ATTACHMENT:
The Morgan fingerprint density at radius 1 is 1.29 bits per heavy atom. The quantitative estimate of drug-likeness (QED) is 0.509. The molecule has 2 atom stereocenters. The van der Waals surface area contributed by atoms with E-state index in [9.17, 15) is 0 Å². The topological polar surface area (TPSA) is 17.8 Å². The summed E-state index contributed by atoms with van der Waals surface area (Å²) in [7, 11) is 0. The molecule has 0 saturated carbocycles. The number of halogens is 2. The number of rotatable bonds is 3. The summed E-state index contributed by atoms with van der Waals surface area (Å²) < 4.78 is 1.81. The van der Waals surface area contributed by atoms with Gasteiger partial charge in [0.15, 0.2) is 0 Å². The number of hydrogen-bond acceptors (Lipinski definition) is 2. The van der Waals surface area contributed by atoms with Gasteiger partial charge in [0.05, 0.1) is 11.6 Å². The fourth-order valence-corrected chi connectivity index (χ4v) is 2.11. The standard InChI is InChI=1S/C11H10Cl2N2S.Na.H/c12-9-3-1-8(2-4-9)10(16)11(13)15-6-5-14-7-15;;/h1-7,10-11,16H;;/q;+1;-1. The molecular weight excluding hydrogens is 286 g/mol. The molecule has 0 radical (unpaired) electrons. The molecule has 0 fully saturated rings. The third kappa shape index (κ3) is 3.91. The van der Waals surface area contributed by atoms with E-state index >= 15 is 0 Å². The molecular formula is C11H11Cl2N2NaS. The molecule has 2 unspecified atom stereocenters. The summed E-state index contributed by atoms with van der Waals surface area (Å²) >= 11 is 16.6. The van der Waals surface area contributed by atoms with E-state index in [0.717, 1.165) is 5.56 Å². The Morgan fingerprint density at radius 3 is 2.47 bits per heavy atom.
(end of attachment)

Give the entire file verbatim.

The Morgan fingerprint density at radius 1 is 1.29 bits per heavy atom. The quantitative estimate of drug-likeness (QED) is 0.509. The molecule has 2 atom stereocenters. The van der Waals surface area contributed by atoms with E-state index in [9.17, 15) is 0 Å². The topological polar surface area (TPSA) is 17.8 Å². The summed E-state index contributed by atoms with van der Waals surface area (Å²) in [7, 11) is 0. The molecule has 0 saturated carbocycles. The number of halogens is 2. The number of rotatable bonds is 3. The summed E-state index contributed by atoms with van der Waals surface area (Å²) < 4.78 is 1.81. The van der Waals surface area contributed by atoms with Gasteiger partial charge in [0.15, 0.2) is 0 Å². The number of hydrogen-bond acceptors (Lipinski definition) is 2. The van der Waals surface area contributed by atoms with Gasteiger partial charge in [0.05, 0.1) is 11.6 Å². The fourth-order valence-corrected chi connectivity index (χ4v) is 2.11. The standard InChI is InChI=1S/C11H10Cl2N2S.Na.H/c12-9-3-1-8(2-4-9)10(16)11(13)15-6-5-14-7-15;;/h1-7,10-11,16H;;/q;+1;-1. The molecular weight excluding hydrogens is 286 g/mol. The molecule has 0 radical (unpaired) electrons. The molecule has 0 fully saturated rings. The third kappa shape index (κ3) is 3.91. The van der Waals surface area contributed by atoms with E-state index >= 15 is 0 Å². The molecular formula is C11H11Cl2N2NaS. The molecule has 2 unspecified atom stereocenters. The summed E-state index contributed by atoms with van der Waals surface area (Å²) >= 11 is 16.6. The van der Waals surface area contributed by atoms with E-state index in [0.717, 1.165) is 5.56 Å². The Morgan fingerprint density at radius 3 is 2.47 bits per heavy atom.